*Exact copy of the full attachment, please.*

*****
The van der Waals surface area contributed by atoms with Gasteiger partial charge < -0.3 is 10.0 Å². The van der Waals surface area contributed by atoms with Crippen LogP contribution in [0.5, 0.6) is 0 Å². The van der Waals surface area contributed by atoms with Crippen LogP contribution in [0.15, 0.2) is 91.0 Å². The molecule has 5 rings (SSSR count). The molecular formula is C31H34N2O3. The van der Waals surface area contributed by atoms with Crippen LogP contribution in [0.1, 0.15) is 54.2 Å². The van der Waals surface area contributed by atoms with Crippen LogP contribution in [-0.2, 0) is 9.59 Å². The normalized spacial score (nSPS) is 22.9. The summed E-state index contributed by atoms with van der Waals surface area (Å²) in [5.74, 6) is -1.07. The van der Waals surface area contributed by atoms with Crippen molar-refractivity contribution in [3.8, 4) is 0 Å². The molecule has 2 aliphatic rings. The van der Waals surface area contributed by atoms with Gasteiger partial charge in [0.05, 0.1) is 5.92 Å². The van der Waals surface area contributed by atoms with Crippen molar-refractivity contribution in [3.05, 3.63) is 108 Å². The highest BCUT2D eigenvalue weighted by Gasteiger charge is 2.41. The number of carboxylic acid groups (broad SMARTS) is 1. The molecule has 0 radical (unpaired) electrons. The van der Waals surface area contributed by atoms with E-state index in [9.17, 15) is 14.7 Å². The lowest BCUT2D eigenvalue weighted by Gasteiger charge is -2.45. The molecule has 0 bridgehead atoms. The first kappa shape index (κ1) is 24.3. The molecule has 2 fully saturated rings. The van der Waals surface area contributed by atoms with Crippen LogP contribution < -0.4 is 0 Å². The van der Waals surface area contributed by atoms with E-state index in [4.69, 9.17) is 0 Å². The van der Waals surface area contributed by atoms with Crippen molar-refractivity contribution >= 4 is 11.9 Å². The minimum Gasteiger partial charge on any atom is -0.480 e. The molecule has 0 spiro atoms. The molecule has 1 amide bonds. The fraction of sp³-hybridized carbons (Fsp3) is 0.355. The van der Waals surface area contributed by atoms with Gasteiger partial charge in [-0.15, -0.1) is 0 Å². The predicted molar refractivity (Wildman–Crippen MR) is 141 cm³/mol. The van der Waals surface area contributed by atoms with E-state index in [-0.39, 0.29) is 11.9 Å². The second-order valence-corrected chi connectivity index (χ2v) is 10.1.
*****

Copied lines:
The van der Waals surface area contributed by atoms with Gasteiger partial charge < -0.3 is 10.0 Å². The van der Waals surface area contributed by atoms with Crippen LogP contribution in [0.5, 0.6) is 0 Å². The van der Waals surface area contributed by atoms with Crippen LogP contribution in [0.15, 0.2) is 91.0 Å². The molecule has 5 rings (SSSR count). The molecular formula is C31H34N2O3. The van der Waals surface area contributed by atoms with Crippen LogP contribution in [0.1, 0.15) is 54.2 Å². The van der Waals surface area contributed by atoms with Crippen LogP contribution in [-0.2, 0) is 9.59 Å². The normalized spacial score (nSPS) is 22.9. The summed E-state index contributed by atoms with van der Waals surface area (Å²) in [5.74, 6) is -1.07. The van der Waals surface area contributed by atoms with Crippen molar-refractivity contribution in [3.8, 4) is 0 Å². The molecule has 2 aliphatic rings. The van der Waals surface area contributed by atoms with Gasteiger partial charge in [0.05, 0.1) is 5.92 Å². The van der Waals surface area contributed by atoms with Crippen molar-refractivity contribution in [3.05, 3.63) is 108 Å². The highest BCUT2D eigenvalue weighted by Gasteiger charge is 2.41. The number of carboxylic acid groups (broad SMARTS) is 1. The molecule has 0 radical (unpaired) electrons. The van der Waals surface area contributed by atoms with E-state index in [9.17, 15) is 14.7 Å². The lowest BCUT2D eigenvalue weighted by Gasteiger charge is -2.45. The molecule has 0 bridgehead atoms. The first kappa shape index (κ1) is 24.3. The molecule has 2 fully saturated rings. The van der Waals surface area contributed by atoms with Crippen LogP contribution < -0.4 is 0 Å². The van der Waals surface area contributed by atoms with E-state index in [4.69, 9.17) is 0 Å². The van der Waals surface area contributed by atoms with Crippen molar-refractivity contribution >= 4 is 11.9 Å². The minimum Gasteiger partial charge on any atom is -0.480 e. The molecule has 0 spiro atoms. The molecule has 1 amide bonds. The fraction of sp³-hybridized carbons (Fsp3) is 0.355. The van der Waals surface area contributed by atoms with Gasteiger partial charge in [-0.15, -0.1) is 0 Å². The predicted molar refractivity (Wildman–Crippen MR) is 141 cm³/mol. The van der Waals surface area contributed by atoms with E-state index in [-0.39, 0.29) is 11.9 Å². The second-order valence-corrected chi connectivity index (χ2v) is 10.1.